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Lynn v. State

Court of Appeals of Indiana

August 23, 2016

Jay Lynn, Appellant-Defendant,
v.
State of Indiana, Appellee-Plaintiff

         Appeal from the Marion Superior Court, No. 49F08-1312-CM-79123, Honorable David Hooper, Magistrate

          ATTORNEY FOR APPELLANT Deborah Markisohn Marion County Public Defender Appellate Division Indianapolis, Indiana

          ATTORNEYS FOR APPELLEE Gregory F. Zoeller Attorney General of Indiana Michael Gene Worden Deputy Attorney General Indianapolis, Indiana

          Crone, Judge.

         Case Summary

         [1] Jay Lynn appeals his convictions, following a jury trial, for battery and disorderly conduct, both as class B misdemeanors. He contends that the trial court committed fundamental error regarding a preliminary jury instruction and that the State did not present sufficient evidence to support his disorderly conduct conviction. Finding no fundamental error and concluding that the State presented sufficient evidence, we affirm.

         Facts and Procedural History

         [2] Andrew Johnson works as a privately contracted security guard at the Indianapolis North East social security office. Johnson's job can be described as "crowd control." Tr. at 87. His duties include sitting at a desk in the main lobby, directing people to take numbers, answering any minor questions that people may have, and if "someone gets loud … that's [his] job to escort them out of the building." Id. On December 12, 2013, sixty-one-year-old Lynn went to the social security office because "he had locked himself out of his online account." Id. at 92. When Lynn arrived, he told Johnson that "he spoke with somebody at the 1-800 number and was told that all he had to do was come in and show his I.D." Id. Johnson told Lynn that he would have to take a number and wait because other people were already waiting in line. Lynn became agitated and "very aggressive in his demeanor." Id. He "made it clear that he did not want to wait, he did not want to take a number." Id. at 93. When Johnson advised him that "he had to, " Lynn asked to speak to a supervisor. Id.

         [3] Lynn spoke to the assistant district manager, Robert Gramse. Gramse observed that Lynn was upset and angry that he had to take a number and wait. After Gramse explained that this was just office procedure, Lynn took a number and sat down to wait. Sometime thereafter, one of the clerks called Lynn's number three times, but Lynn did not respond because he was talking to someone. In accordance with protocol, the clerk moved on to the next number and helped the next individual instead. When Lynn realized that he had missed his number being called, he tried to proceed to the clerk's window. Johnson informed Lynn, "Your number was called, so actually you'll have to take another number." Id. at 95. Lynn became angry and loud and started yelling at Johnson. Johnson asked Lynn to "lower his voice, " and Lynn refused, telling Johnson over and over again, "You don't tell me what to do. I tell you what to do." Id. at 97. Johnson told Lynn that if he did not lower his voice that he would have to leave the building. Lynn responded that he was "not going anywhere." Id. Because Johnson felt that Lynn was "disrupting operations in a federal facility, " he told Lynn that it was time for him to leave, pointed toward the door, and began to escort Lynn out of the building. Id. at 99.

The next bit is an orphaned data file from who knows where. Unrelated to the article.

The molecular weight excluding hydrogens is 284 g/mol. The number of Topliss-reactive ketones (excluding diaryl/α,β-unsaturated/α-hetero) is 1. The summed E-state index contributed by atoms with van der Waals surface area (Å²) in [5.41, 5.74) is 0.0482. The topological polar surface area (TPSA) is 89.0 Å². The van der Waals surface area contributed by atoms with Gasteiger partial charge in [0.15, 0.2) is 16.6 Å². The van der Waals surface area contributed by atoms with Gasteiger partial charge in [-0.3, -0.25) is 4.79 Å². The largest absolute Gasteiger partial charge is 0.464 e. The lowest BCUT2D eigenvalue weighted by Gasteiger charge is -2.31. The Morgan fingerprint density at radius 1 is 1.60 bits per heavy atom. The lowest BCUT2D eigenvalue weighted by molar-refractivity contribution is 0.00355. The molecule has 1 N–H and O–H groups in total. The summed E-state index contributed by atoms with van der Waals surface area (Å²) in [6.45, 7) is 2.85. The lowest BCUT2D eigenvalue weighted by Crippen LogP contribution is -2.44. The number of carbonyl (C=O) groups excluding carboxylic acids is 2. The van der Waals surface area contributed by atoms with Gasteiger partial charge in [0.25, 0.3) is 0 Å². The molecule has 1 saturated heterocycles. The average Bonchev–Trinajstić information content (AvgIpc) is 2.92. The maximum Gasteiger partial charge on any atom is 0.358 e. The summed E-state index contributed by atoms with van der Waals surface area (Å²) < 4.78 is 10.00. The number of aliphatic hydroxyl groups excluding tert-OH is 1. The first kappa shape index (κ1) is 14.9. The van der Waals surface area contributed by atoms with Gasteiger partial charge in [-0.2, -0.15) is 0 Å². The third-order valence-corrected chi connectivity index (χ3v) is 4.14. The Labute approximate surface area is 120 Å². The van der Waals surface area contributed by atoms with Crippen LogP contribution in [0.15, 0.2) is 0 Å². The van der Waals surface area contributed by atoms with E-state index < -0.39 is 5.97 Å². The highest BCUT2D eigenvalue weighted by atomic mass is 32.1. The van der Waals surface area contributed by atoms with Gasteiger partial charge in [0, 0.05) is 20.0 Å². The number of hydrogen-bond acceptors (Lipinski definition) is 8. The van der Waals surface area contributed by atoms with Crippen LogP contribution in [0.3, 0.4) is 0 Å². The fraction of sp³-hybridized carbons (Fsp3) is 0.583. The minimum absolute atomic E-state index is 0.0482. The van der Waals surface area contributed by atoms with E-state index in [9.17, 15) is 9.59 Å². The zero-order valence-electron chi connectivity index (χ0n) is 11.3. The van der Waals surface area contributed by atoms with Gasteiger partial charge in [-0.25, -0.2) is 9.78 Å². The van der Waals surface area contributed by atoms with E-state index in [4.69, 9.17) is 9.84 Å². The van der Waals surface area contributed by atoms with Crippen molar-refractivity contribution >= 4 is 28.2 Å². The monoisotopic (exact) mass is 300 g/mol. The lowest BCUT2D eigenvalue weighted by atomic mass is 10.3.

[4] When Johnson gently placed his hand under Lynn's elbow to direct him toward the door, Lynn "struck [Johnson's] forearm with his - with his closed hand knocking [Johnson's] hand away." Id. at 100. The closed-fist punch impacted Johnson's mid-forearm and gave him "a pretty good shock." Id. Lynn then raised the cane that he was holding in the other hand and tried to strike Johnson in the face. Johnson was able to use his arms to block the cane from hitting him by bringing his hands up and grabbing Lynn's shirt lapels. The scuffle caused Johnson and Lynn to both fall to the ground, with Johnson ending up on top of Lynn. Johnson told Lynn that he was being detained and needed to put his hands behind his back so that he could be handcuffed. Lynn refused and instead placed his hands underneath his body. Johnson asked Lynn approximately thirty or forty times to place his hands behind his back, but Johnson refused. Lawrence police officers arrived, used "a dry stun" tasering technique to obtain Lynn's compliance with handcuffing, and arrested Lynn. Id. at 106.[1]

         [5] The State charged Lynn with class A misdemeanor battery and class B misdemeanor disorderly conduct. Following a trial, the jury found Lynn guilty of battery and disorderly conduct, both as class B misdemeanors. This appeal ensued.

         Discussion and Decision

         Section 1 - The trial court did not commit fundamental error in instructing the jury.

         [6] We address first Lynn's assertion that the trial court committed fundamental error in instructing the jury. Specifically, Lynn challenges Preliminary Instruction 4. Because he admittedly failed to make a contemporaneous objection to the instruction, he argues that it amounted to fundamental error. Our supreme court recently explained,

Because instructing the jury is a matter within the sound discretion of the trial court, we will reverse a trial court's decision to tender or reject a jury instruction only if there is an abuse of that discretion. We determine whether the instruction states the law correctly, whether it is supported by record evidence, and whether its substance is covered by other instructions. Jury instructions are to be considered as a whole and in reference to each other; error in a ...

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